In May, Assemblywoman Shirley Weber and I gathered reporters for a briefing on the priorities that we and our Democratic colleagues would push for inclusion in the state budget.
We called for increased funding for schools, child care and preschool. We proposed a state Earned Income Tax Credit to help the working poor. And we called for improvements to higher education, financial aid and the middle-class scholarship. We emphasized that these priorities would be subject to negotiation with Gov. Jerry Brown and that it would be unreasonable to expect to get everything we wanted.
Indeed, the budget agreement that Gov. Brown, Senate President Pro Tem Kevin de León and I announced on June 16 significantly mirrors the original priorities outlined by Assembly Democrats. Make no mistake: Assembly Democrats are happy with this budget.
I get it. Reporters like to focus on conflict to raise the drama in their stories, and so they played up the differences between the governor and the Legislature.
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But let’s be clear. The final agreement brings us all together in support of a budget that is both prudent and progressive. We build reserves to more than $4.6 billion and pay down debts while also making new investments of $14 billion in our schools and community colleges and more than $1 billion in higher education, health care and anti-poverty programs.
In the end, the budget includes roughly half of the discretionary spending improvements that we proposed over and above what the governor proposed in his May budget revision. That’s how negotiations work, and in this case, the process worked smoothly, quickly and extremely well.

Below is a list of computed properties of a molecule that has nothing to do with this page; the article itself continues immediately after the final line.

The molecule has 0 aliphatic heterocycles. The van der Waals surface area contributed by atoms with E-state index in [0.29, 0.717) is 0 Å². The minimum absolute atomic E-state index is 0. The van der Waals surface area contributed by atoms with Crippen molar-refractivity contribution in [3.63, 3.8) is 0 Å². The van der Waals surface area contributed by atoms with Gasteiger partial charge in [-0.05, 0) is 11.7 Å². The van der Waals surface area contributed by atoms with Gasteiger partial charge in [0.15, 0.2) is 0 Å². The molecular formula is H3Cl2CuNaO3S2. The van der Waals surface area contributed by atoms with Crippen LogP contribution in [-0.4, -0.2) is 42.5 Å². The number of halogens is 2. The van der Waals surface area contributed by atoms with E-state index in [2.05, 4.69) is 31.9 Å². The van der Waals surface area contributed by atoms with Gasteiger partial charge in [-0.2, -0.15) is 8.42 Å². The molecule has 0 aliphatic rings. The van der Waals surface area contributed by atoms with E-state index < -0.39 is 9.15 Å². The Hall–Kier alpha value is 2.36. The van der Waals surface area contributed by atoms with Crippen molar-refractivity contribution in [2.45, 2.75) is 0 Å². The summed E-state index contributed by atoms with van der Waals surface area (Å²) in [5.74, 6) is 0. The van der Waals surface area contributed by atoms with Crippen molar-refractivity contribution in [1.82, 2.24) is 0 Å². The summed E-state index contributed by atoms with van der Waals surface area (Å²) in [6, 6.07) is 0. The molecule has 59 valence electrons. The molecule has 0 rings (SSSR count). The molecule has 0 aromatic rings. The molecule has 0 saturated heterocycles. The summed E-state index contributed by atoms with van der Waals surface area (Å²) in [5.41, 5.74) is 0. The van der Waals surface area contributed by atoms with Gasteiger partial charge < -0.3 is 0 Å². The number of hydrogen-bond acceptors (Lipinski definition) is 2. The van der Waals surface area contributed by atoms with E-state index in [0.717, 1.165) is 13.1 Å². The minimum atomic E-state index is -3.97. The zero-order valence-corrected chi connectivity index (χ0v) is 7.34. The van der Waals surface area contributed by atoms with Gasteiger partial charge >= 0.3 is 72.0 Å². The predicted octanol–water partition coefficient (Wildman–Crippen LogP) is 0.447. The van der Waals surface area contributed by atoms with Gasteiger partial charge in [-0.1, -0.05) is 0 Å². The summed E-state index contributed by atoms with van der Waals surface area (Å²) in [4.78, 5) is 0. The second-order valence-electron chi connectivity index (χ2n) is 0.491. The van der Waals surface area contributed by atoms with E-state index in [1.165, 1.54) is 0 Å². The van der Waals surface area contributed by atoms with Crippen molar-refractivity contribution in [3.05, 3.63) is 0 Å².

This budget includes the Assembly’s top priority of establishing a state Earned Income Tax Credit that will help more than 2 million Californians. The budget also adds $97 million for the California State University and $25 million for the University of California systems to what the governor had proposed (with UC funding contingent on enrollment of 5,000 new California freshmen).
The budget also provides 3,250 new Cal Grants, establishes a new community college financial-aid grant and expands the middle-class scholarship to reduce UC and CSU fees by 20 percent for those not covered by financial aid.
This budget establishes nearly 14,000 new child care and preschool slots and raises reimbursement rates to providers. The importance of that can’t be overstated; it’s a huge benefit for thousands of working families.
Those are just our top, broad priorities. There were other important budget improvements that we persuaded the governor to agree to, such as $40 million to pay for Medi-Cal for children, regardless of immigration status; $226 million more for In-Home Supportive Services; $15 million more to help CalWORKs clients with housing support; and $15 million more for foster care.
This is the best state budget in many years. It’s prudent and yet makes progressive investments for the future. We got it quickly through the Legislature and negotiations with the governor because our budget committees worked tirelessly and because the Senate and Assembly worked together and spoke convincingly with one voice.
It hasn’t always gone this smoothly, but this time we got it right. The reporters and pundits can amuse themselves by picking winners and losers; in my view, the clear winners are the people of California.
Toni G. Atkins, a San Diego Democrat, is speaker of the Assembly.